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Black Sabbath (1963)

Cast: Boris Karloff, Boris Karloff, Mark Damon, more...
Director: Mario Bava, Mario Bava
    see all cast/crew...
Rating: Not Rated
Studio: Image Entertainment
Genre: Foreign, Horror, Vampires, Supernatural/Occult, Italy, Italian Horror
Running Time: 92 min.
Languages: Italian
Subtitles: English
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This title is currently out of print.

This anthology features three chilling horror stories. "Il Telefono" is credited to Guy de Maupassant, although he never wrote such a story, and concerns a woman (Michele Mercier) receiving telephone calls from beyond the grave. "Wurdulak", by Alexei Tolstoi, stars Boris Karloff as an aging vampire who can only feed on those he loves. Co-starring Mark Damon and Susy Andersen, it is clearly the best story of the three. The final tale, "La Goccia d'Acqua," is falsely credited to Anton Chekhov. It features Jacqueline Pierreux stealing a ring from a corpse she is preparing for burial, only to be murdered by the old woman's ghost. The American version differs in four major areas: the print is shorter, the stories appear in a different order, there is a linking device with Karloff speaking directly to the audience from a foggy void, and Roberto Nicolosi's musical score is replaced with one by lounge-icon Les Baxter. The American release of the film is also missing a comic coda featuring Karloff riding on horseback (or is he?); this appears in most Eurpoean prints of the film, including Mario Bava's original cut. ~ Robert Firsching, All Movie Guide

Special Features:

  • Mario Bava Biography and Liner Notes by Tim Lucas
  • Director and cast filmographies
  • Photo Gallery

GreenCine Member Reviews

Lesbians, Vampiric Dads & Karloff!! by sfbabe April 3, 2004 - 2:42 PM PST
1 out of 1 members found this review helpful
The 1st story was my favorite. A strong lesbian undercurrent in this one. Sadly, one that may still be understood by dykes today. Still, a great story, interestingly done. A bit predictable at times, but fun all the way. Awesome sets, so rich with color. The ending credits with Karloff is a hoot!

Faces Of Fear, Colors of Darkness by mdraine February 20, 2003 - 10:03 PM PST
6 out of 6 members found this review helpful
Once fodder for late-night TV broadcasts and bootleg video trades, the baroque, darkly erotic fantasies of Italian horror auteur Mario Bava (1914-80) are finally receiving the presentation they deserve. Charting a solitary path between the art film and the horror movie, Bava invested his work with a visual primacy that continues to influence such preeminent stylists as Dario Argento, Tim Burton, and David Lynch. This DVD presents the original version of a terror trilogy released in Italy as I tre volti della paura, (The Three Faces of Fear), retitled Black Sabbath for U.S. release by American International Pictures. Compounding the indignity of an American premier on a double bill with McHales Navy, AIP shuffled the intricate story sequence, gutted the soundtrack, and rewrote one episode to purge a lesbian subtext. This uncensored version restores the intended story order, original score, and a prologue with Boris Karloff, who appears in the best-known segment, The Wurdulak.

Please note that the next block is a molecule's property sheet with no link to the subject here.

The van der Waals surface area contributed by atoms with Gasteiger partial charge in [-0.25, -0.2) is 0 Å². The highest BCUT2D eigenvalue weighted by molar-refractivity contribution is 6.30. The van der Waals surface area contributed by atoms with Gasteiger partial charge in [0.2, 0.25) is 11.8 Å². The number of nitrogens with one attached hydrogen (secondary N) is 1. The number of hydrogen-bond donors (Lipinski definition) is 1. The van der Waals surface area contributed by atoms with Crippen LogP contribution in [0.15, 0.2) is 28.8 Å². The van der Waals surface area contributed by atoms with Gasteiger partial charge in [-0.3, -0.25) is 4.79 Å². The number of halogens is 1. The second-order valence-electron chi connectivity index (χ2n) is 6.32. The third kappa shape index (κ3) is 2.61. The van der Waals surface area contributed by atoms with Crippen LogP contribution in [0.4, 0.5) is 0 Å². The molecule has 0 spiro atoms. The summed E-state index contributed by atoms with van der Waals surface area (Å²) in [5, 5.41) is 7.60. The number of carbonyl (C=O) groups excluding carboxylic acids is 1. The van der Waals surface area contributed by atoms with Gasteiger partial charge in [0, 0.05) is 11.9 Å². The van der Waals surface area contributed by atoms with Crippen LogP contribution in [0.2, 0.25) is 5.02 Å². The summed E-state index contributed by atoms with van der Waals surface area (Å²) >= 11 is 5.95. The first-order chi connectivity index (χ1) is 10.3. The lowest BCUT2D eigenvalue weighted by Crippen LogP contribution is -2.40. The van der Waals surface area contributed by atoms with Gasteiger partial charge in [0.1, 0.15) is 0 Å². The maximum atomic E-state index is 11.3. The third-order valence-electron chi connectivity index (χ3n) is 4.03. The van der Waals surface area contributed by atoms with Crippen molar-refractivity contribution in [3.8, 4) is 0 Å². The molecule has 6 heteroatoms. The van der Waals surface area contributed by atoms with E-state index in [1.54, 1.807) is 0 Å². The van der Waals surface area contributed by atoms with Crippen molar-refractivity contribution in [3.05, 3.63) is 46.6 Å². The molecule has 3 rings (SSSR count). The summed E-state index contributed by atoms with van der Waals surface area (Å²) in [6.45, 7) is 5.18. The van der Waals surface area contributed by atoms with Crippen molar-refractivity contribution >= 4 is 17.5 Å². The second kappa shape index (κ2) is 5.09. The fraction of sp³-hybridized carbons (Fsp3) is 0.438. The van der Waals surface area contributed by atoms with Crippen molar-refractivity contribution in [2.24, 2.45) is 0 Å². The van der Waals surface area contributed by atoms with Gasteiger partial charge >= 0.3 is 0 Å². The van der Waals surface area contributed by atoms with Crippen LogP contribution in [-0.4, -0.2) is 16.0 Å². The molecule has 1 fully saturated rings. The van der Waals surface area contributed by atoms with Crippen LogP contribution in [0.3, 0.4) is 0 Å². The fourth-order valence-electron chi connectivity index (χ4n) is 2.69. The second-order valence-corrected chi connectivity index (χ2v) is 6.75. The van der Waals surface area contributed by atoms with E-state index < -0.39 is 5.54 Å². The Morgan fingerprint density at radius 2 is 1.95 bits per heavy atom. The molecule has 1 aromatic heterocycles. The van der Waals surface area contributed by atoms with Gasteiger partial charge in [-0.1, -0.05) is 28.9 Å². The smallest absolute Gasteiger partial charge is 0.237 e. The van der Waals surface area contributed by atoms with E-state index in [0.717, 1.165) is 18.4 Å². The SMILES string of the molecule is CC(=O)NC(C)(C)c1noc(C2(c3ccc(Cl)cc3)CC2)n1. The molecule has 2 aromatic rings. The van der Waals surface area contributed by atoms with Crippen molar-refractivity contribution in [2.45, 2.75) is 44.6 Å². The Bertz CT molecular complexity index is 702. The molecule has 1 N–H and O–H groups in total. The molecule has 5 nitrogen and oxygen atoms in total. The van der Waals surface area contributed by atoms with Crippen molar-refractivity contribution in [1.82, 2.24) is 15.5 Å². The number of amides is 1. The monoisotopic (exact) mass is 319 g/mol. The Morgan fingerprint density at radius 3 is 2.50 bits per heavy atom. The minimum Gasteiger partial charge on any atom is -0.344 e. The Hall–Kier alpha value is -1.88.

The opening act, The Telephone casts the sensual Michele Mercier as a high-class prostitute terrorized by a seemingly omniscient voyeur, anticipating the beginning of Scream. The title of the second tale, The Wurdulak, refers to a vampire which can only feed on the blood of those it loves. Karloff provides his finest performance of the Sixties as the patriarch of a Russian family. Massive, baleful, and rheumy-eyed, the 76-year-old actor radiates a malignance that transcends the dubbed Italian voice. The ghost story The Drop of Water, achieves mounting tension with an accumulation of disquieting details: a mewling cat at its owners deathbed, an overturned glass of water, a fly crawling on the ring finger of a corpse. The 16:9 enhanced transfer vividly captures the miasmatic greens and violets of the haunted world of Mario Bava. -- Michael Draine

GreenCine Member Rating

(Average 7.19)
98 Votes
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The Upper Echelon of Italian Horror
The cream of the crop. The absolute must see classics that are available here at GC.
Overlooked Horror Films
No Freddy or Jason here...

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